Skin reflects our lifestyle and many things we take for granted can contribute to the ageing process – such as stress, smoking, over exposure to the elements, poor diet and lack of sleep. A huge 80% of the preventable premature ageing is caused by exposure to the sun or by smoking. Age spots, coarse wrinkles, skin of a leathery texture and small broken blood vessels are the end result.
To keep our skin looking good throughout the winter time we need to keep our bodies hydrated and working efficiently by drinking plenty of water to combat the drying effect of those winds and central heating. Try to drink 6-8 glasses of liquids a day to replace lost fluids. Remember water is the difference between the plump skin of a plum and the dry shriveled skin of a prune. Both are the same fruit!
Even in the wintertime it helps to keep your skin comfortable by applying a moisturising day cream and feeding it a nourishing night cream while you sleep. If you intend spending long periods outdoors exposed to the elements, doing the gardening, playing sport or out of necessity working, don’t neglect your skin.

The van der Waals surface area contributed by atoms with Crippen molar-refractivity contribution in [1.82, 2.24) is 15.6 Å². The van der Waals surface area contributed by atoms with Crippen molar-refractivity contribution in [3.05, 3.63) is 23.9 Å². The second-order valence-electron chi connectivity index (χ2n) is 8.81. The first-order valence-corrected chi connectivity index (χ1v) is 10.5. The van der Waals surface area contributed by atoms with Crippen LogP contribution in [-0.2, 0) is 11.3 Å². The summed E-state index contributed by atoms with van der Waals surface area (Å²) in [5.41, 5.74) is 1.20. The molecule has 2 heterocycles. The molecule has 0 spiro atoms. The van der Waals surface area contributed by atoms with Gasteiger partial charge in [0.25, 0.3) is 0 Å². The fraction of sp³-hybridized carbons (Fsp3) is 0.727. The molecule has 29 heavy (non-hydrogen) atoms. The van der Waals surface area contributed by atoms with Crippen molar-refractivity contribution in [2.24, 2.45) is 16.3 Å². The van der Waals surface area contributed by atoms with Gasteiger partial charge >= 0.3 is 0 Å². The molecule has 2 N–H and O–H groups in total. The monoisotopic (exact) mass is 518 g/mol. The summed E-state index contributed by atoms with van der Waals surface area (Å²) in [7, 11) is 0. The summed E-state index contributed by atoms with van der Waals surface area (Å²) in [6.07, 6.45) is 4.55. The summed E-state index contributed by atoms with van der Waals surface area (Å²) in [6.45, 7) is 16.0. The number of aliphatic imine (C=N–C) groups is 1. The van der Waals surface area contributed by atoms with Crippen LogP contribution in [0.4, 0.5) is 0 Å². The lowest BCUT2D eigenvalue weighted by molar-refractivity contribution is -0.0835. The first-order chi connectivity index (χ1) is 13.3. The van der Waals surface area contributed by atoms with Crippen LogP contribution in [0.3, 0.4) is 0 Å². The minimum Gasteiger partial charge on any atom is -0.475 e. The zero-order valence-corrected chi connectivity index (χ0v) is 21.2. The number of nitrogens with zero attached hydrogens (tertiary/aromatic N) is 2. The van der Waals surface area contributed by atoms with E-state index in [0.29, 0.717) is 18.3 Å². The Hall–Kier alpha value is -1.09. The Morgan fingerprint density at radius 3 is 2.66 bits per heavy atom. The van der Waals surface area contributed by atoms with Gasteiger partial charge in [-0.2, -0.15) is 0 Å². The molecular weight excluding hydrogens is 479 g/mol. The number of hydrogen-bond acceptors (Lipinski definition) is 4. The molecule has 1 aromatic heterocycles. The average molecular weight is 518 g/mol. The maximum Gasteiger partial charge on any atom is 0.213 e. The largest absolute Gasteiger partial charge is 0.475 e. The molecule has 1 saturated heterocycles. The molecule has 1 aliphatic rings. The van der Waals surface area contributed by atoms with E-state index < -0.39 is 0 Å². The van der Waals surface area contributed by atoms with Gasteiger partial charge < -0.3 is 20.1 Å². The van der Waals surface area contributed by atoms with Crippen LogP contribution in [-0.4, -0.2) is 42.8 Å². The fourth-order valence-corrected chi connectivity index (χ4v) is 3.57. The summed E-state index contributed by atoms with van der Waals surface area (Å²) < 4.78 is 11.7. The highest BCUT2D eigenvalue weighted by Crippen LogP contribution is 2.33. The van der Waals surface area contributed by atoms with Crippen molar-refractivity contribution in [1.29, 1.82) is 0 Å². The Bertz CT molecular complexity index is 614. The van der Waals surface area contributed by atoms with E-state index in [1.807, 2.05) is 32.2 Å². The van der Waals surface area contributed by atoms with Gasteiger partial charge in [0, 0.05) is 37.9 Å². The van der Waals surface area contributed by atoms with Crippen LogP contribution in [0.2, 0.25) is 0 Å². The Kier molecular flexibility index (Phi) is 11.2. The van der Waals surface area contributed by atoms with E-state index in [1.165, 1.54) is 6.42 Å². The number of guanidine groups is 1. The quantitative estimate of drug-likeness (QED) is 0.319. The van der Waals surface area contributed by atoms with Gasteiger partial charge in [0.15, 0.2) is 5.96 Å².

It’s important to apply creams and lotions containing SPF (sun protection factor) to reduce damage – even from winter sunlight. Moisturising and feeding are essential for middle aged and older skins in order to replace the natural oils that dry up as part of the ageing process. They can help the skin to retain suppleness and a healthy glow.
During the cold winter months it’s important to continue being physically active because exercise is essential to keep your body fit and strong. For the average person the more varied the activities the more beneficial. For example an exercise plan which includes treadmill, weights and swimming, performed at any time of the day that suits one’s lifestyle is going to prove beneficial.